Gardening

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===Gardening Tips===
===Gardening Tips===
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'''Waking up to spring'''
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'''Blooming in the heat'''
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[[Image:snowdrops1.jpg|thumb|Description|right|]]
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[[Image:purple_coneflower.jpg|thumb|Description|right|]]
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Avid gardeners are seeing signs of life in their gardens this time of year. Snowdrops and crocuses are done, hyacinths and daffodils are blooming, tulilps are in foliage and peony shoots are showing their red heads through the snow - no wait, rain - nope, snow after all.
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The heat of summer is upon us, and the shortage of rain is apparent to all growing things. Grass is dormant and turning brown. Plants can be shorter, flower or go to seed earlier from the stress of a drought.  
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This is a good time to clear any leaves and dead stems that appeared after fall clean up and apply new mulch to your flower beds. This helps stop the weeds before they even get started. It is also a good time to divide perennials like day lilies, hostas and iris - you may still even get flowers this year from the transplanted tubers and roots.
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Watering will help your plants survive and do well. Water early in the morning or later in the evening when it is cooler. Cooler temperatures slow evaporation, and the difference between water and air temperatures is less. This shocks plants less.
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Check your tool cabinet for anything you are lacking. Good hand pruners, a potato fork, hoe and spade are basic garden tools that everyone should have. Gloves are good to spare your hands blisters while you dig, even if you like to have your fingers in the dirt planting. Kneeling pads, different shovels, rakes, garden cart, buckets or watering cans and hoses come in handy, as well.  
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Keep flowers deadheaded. Mulch keeps roots cool and holds moisture in. Manure tea is an excellent organic fertilizer - use an old pillow case as your "tea bag". Instructions for making it [http://www.ehow.com/how_14654_make-manure-tea.html here] and [http://www.bellaonline.com/articles/art42547.asp here].
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Keep your plants free of pests. One recipe for organic pest repellent is 1 quart water, 2 tablespoons vinegar and 1 tablespoon liquid dish soap. Spray directly on leaves and insects. Repeat once a week as needed.
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Revision as of 21:13, 25 June 2007

Local Gardening Links

Other Links




Contents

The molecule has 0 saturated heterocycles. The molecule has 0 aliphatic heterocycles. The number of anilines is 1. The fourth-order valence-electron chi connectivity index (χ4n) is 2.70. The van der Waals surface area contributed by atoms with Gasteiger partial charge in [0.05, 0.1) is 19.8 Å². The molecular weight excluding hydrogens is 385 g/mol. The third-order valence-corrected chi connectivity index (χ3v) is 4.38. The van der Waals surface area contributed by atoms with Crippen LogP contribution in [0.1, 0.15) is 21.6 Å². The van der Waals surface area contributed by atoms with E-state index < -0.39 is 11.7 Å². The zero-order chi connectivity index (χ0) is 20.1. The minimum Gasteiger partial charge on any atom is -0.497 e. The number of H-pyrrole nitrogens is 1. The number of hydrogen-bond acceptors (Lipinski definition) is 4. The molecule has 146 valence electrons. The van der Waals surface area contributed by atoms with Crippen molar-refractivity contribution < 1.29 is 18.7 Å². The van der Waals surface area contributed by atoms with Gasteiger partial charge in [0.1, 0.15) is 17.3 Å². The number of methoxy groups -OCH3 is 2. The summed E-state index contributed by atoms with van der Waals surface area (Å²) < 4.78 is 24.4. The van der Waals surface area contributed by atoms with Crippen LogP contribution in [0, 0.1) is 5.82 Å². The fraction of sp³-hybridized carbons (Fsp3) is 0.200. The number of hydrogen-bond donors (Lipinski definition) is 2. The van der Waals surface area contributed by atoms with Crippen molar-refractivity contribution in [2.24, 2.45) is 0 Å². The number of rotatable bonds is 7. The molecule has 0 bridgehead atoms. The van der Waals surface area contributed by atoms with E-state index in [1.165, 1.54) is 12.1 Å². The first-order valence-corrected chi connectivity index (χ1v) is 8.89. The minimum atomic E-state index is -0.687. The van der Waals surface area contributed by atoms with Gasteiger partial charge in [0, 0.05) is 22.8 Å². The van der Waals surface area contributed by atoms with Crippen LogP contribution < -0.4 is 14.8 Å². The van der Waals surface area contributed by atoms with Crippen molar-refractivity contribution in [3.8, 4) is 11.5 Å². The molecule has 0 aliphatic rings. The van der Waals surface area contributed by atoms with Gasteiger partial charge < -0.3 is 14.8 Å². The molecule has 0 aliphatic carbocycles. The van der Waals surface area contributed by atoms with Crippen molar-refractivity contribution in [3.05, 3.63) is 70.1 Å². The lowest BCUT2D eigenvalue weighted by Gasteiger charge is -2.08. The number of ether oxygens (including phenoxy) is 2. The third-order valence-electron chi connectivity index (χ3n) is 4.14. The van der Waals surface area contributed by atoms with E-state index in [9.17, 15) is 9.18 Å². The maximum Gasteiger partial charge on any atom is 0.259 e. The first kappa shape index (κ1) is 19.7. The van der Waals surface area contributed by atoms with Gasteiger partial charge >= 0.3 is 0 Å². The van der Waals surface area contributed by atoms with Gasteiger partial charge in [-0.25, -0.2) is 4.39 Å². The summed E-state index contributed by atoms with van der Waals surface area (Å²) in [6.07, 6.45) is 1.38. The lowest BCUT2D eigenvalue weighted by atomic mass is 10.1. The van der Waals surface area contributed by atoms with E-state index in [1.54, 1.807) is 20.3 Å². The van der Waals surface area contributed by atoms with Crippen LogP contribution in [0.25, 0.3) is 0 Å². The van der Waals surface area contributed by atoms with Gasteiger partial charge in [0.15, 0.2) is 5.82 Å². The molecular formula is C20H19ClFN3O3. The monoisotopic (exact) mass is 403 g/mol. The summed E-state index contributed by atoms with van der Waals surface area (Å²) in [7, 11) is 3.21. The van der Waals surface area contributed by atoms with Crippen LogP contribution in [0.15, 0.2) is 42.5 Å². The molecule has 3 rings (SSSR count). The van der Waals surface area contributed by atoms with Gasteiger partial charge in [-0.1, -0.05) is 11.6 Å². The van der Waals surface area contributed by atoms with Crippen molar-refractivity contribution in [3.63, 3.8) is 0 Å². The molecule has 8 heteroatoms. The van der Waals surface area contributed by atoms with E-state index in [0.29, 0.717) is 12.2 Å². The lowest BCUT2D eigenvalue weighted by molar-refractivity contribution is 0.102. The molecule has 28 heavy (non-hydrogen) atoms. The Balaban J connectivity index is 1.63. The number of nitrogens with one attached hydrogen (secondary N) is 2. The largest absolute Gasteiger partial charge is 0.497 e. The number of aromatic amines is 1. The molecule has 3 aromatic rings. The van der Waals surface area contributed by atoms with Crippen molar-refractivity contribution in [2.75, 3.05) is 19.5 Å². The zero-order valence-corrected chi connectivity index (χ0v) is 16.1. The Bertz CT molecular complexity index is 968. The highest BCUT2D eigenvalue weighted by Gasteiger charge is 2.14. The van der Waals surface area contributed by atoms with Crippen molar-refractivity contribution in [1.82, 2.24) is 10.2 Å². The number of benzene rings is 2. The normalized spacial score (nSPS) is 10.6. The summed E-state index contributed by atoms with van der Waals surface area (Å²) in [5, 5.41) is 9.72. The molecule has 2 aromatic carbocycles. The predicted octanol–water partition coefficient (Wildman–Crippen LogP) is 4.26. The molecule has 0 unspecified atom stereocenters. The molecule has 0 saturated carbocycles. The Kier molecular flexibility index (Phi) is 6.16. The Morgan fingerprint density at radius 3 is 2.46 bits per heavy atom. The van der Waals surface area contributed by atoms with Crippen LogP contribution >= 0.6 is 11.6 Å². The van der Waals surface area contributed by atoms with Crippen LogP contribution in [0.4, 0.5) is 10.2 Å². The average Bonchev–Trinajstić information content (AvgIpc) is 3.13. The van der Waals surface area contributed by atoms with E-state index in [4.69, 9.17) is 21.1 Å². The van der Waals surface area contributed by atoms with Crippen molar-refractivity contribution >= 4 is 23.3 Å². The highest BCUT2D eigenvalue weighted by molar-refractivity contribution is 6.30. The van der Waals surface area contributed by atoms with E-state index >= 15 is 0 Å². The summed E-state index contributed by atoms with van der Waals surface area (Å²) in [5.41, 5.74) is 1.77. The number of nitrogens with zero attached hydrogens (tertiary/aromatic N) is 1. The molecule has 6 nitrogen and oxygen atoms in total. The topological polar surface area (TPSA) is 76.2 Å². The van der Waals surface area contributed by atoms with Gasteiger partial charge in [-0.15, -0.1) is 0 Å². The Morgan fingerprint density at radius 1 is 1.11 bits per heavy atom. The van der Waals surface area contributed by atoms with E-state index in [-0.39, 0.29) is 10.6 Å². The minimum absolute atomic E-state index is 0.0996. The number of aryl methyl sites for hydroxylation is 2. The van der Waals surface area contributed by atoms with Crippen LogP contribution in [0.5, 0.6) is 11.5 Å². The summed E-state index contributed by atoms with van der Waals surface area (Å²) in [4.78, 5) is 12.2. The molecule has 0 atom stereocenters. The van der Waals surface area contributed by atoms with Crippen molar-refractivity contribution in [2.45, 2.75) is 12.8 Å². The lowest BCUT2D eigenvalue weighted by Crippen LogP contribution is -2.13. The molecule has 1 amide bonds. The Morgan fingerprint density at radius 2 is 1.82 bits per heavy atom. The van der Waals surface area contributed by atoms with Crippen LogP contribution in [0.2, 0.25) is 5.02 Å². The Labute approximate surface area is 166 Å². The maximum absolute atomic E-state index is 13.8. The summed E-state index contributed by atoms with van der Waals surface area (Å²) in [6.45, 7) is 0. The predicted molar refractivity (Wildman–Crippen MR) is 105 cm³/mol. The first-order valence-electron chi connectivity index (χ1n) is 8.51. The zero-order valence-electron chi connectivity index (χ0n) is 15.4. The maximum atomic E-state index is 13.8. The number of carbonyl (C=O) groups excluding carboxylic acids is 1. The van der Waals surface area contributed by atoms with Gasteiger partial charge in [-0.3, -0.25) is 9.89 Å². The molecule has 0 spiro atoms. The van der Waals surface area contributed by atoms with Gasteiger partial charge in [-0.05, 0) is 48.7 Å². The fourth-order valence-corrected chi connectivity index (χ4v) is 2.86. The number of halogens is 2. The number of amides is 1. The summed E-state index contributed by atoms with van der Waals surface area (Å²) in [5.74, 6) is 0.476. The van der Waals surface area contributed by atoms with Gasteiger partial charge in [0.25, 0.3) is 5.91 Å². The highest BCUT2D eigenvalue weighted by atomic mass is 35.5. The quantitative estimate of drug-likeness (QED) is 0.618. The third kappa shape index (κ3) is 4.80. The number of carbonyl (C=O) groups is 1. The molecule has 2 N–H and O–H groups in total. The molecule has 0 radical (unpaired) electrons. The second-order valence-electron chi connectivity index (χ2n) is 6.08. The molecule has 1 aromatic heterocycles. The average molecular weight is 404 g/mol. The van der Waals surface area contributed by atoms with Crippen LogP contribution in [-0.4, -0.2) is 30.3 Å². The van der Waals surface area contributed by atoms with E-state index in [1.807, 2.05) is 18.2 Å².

SJCPL Gardening Resources

New Gardening books on our Shelves

<div class="floatleft">Tending your garden</div> <div class="floatleft">American Horticultural Society A-Z Encyclopedia of Garden Plants</div> <div class="floatleft">Kids' Container Gardening</div> <div class="floatleft">Square Foot Gardening</div>
You Grow Girl A-Z Encyclopedia
of Garden Plants
Kids' Container
Gardening
Square Foot
Gardening
<div class="floatleft">Easy Orchids</div> <div class="floatleft">The Garden Maker's Manual</div> <div class="floatleft">The Moosewood Restaurant Kitchen Garden</div>
Easy Orchids The Garden
Maker's Manual
The Moosewood Restaurant
Kitchen Garden

Gardening Magazine Subscriptions


Gardening Tips

Blooming in the heat
Purple coneflower.jpg

The heat of summer is upon us, and the shortage of rain is apparent to all growing things. Grass is dormant and turning brown. Plants can be shorter, flower or go to seed earlier from the stress of a drought.

Watering will help your plants survive and do well. Water early in the morning or later in the evening when it is cooler. Cooler temperatures slow evaporation, and the difference between water and air temperatures is less. This shocks plants less.

Keep flowers deadheaded. Mulch keeps roots cool and holds moisture in. Manure tea is an excellent organic fertilizer - use an old pillow case as your "tea bag". Instructions for making it here and here.

Keep your plants free of pests. One recipe for organic pest repellent is 1 quart water, 2 tablespoons vinegar and 1 tablespoon liquid dish soap. Spray directly on leaves and insects. Repeat once a week as needed.

Community Garden Resources

Farmer's Market

Visit the Farmer's Market for fresh, seasonal produce and garden plants.

1105 Northside Boulevard
South Bend, IN 46615

Open Year-round

Tuesday & Thursday, 7:00 a.m.-2:00 p.m.
Friday, 8:00 a.m.-3:00 p.m. (May through September)
Saturday, 7:00 a.m.-3:00 p.m.

Purdue Master Gardener

The Purdue Master Gardener Program provides residents of Indiana with training in a variety of horticultural subjects. Participants in the program then volunteer to serve as gardening educators in their communities. Local contact information is available on the web.



Definitions & History

The Wikipedia has some fascinating information about gardening and its history


Last updated: --Michael 1:42, 7 January 2006 (EST)

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